Nidodileda… once you spell it right, you won’t forget it!
According to Dante’s Comedy, Nidodileda (Nido di leda) symbolizes “Leda’s nest”. Leda was Zeus’s mistress and mother of his twin sons, Castor and Pollux (known together as Dioscuri). Castor and Pollux were awarded a constellation, Gemini, for their brotherly love, and that constellation lays in Nidodileda.
Nidodileda is not only about clothing.
It's a philosophy, an idea which makes you feel free… #nidoblog curated by Marianna Serveta
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Who wouldn't want to make love to an automobile? Who wouldn't be angry if (s)he was stopped from licking the head of a toad? Wouldn't it be crazy to be told by the police to carry your coins in your pockets, instead of your ears? Who wouldn't be driven mad if (s)he had to pay a fine for spitting on a seagull? And I mean.. who wouldn't feel offended for being prosecuted for carrying their violin in a paper bag? But is the punishment of the action or the action per se that is mostly weird?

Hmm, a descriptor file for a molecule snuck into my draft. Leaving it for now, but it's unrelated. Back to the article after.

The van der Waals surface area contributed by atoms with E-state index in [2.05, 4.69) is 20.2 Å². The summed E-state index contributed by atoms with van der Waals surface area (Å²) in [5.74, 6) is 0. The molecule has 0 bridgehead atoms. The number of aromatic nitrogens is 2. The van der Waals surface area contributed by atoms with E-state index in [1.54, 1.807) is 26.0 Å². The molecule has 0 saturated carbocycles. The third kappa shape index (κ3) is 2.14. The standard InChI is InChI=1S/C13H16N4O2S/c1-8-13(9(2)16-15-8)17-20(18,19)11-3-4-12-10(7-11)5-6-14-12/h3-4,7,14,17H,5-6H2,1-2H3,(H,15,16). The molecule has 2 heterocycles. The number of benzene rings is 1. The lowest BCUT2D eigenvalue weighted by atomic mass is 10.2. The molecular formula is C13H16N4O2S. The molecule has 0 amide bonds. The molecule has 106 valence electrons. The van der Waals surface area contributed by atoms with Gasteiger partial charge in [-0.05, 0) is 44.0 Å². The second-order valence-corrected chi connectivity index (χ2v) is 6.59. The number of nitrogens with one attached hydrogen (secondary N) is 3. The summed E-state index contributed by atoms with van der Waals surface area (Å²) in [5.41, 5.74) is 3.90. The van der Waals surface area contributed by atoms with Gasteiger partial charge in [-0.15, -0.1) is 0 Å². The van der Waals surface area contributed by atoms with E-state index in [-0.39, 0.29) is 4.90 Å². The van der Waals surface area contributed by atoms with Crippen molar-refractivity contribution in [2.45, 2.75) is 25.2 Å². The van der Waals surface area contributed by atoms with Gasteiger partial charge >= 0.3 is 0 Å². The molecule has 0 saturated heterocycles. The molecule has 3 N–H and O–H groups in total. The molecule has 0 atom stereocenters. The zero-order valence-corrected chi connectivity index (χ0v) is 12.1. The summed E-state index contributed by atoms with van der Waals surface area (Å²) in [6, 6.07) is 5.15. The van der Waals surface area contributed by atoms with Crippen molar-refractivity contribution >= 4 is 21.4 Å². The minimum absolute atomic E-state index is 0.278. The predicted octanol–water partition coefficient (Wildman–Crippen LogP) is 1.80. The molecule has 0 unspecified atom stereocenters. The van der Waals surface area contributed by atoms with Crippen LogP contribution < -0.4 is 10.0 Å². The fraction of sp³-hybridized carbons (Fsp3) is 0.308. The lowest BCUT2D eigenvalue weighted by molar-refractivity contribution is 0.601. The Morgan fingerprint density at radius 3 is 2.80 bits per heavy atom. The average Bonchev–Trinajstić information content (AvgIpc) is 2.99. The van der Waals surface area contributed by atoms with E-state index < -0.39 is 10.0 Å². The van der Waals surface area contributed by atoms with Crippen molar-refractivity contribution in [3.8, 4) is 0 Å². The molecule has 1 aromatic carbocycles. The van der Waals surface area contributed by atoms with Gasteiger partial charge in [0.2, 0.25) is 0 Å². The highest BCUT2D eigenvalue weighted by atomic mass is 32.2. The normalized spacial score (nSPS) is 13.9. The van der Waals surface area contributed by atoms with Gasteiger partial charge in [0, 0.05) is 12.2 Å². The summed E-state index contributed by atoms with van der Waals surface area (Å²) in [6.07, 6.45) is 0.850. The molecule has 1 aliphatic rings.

“What’s most beautiful, is what disappears before your eyes” That was the leading directive of Naomi Kawase’s latest film, Radiance (2017), a thoughtful study and meditation on senses and cinema. In the storyline, we are following a writer of audio versions of films for the visually impaired audience, during the processing of the descriptions of her latest movie with a focus-group of blind or partially sighted individuals. Among the individuals of the focus-group is a photographer, who is gradually losing his sight, yet desperately struggling to hang on to the fragments of the visual world. While the plot unravels itself, we are following various layers of narrative and story-telling in forms of synecdoche (interrelated levels of analysis), quite untypical for the Japanese style of film-making.